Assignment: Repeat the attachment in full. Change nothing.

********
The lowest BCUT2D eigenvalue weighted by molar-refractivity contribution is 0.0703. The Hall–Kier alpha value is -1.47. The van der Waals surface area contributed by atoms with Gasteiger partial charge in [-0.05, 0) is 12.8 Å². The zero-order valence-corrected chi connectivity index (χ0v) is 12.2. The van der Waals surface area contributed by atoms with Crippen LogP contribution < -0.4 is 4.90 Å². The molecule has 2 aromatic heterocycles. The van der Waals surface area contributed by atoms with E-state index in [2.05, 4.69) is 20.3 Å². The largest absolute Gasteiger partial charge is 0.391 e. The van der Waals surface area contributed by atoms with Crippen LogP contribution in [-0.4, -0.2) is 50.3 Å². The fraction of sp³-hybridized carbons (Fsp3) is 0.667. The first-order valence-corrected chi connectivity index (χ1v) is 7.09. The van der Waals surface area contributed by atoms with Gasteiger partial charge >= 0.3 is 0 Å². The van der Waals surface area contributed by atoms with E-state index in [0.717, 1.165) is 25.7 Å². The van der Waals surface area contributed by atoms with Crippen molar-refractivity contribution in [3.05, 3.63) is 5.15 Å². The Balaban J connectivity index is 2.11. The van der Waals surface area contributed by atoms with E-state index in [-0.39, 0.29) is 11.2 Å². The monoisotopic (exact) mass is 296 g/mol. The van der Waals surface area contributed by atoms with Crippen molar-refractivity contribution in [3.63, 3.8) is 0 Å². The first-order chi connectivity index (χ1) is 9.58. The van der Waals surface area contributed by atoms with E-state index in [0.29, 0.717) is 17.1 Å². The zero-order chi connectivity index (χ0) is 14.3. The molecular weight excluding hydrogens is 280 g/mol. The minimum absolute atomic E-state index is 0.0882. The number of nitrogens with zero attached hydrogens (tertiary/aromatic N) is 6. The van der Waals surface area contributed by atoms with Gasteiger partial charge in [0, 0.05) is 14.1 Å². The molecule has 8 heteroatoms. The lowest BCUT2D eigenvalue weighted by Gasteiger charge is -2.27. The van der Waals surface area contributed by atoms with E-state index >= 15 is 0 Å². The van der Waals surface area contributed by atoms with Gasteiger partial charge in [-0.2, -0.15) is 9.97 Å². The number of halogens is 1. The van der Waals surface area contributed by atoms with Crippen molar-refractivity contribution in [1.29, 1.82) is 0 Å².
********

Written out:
The lowest BCUT2D eigenvalue weighted by molar-refractivity contribution is 0.0703. The Hall–Kier alpha value is -1.47. The van der Waals surface area contributed by atoms with Gasteiger partial charge in [-0.05, 0) is 12.8 Å². The zero-order valence-corrected chi connectivity index (χ0v) is 12.2. The van der Waals surface area contributed by atoms with Crippen LogP contribution < -0.4 is 4.90 Å². The molecule has 2 aromatic heterocycles. The van der Waals surface area contributed by atoms with E-state index in [2.05, 4.69) is 20.3 Å². The largest absolute Gasteiger partial charge is 0.391 e. The van der Waals surface area contributed by atoms with Crippen LogP contribution in [-0.4, -0.2) is 50.3 Å². The fraction of sp³-hybridized carbons (Fsp3) is 0.667. The first-order valence-corrected chi connectivity index (χ1v) is 7.09. The van der Waals surface area contributed by atoms with Gasteiger partial charge >= 0.3 is 0 Å². The van der Waals surface area contributed by atoms with E-state index in [0.717, 1.165) is 25.7 Å². The van der Waals surface area contributed by atoms with Crippen molar-refractivity contribution in [3.05, 3.63) is 5.15 Å². The Balaban J connectivity index is 2.11. The van der Waals surface area contributed by atoms with E-state index in [-0.39, 0.29) is 11.2 Å². The monoisotopic (exact) mass is 296 g/mol. The van der Waals surface area contributed by atoms with Crippen molar-refractivity contribution in [3.63, 3.8) is 0 Å². The first-order chi connectivity index (χ1) is 9.58. The van der Waals surface area contributed by atoms with E-state index in [0.29, 0.717) is 17.1 Å². The zero-order chi connectivity index (χ0) is 14.3. The molecular weight excluding hydrogens is 280 g/mol. The minimum absolute atomic E-state index is 0.0882. The number of nitrogens with zero attached hydrogens (tertiary/aromatic N) is 6. The van der Waals surface area contributed by atoms with Gasteiger partial charge in [0, 0.05) is 14.1 Å². The molecule has 8 heteroatoms. The lowest BCUT2D eigenvalue weighted by Gasteiger charge is -2.27. The van der Waals surface area contributed by atoms with E-state index >= 15 is 0 Å². The van der Waals surface area contributed by atoms with Gasteiger partial charge in [-0.2, -0.15) is 9.97 Å². The number of halogens is 1. The van der Waals surface area contributed by atoms with Crippen molar-refractivity contribution in [1.29, 1.82) is 0 Å².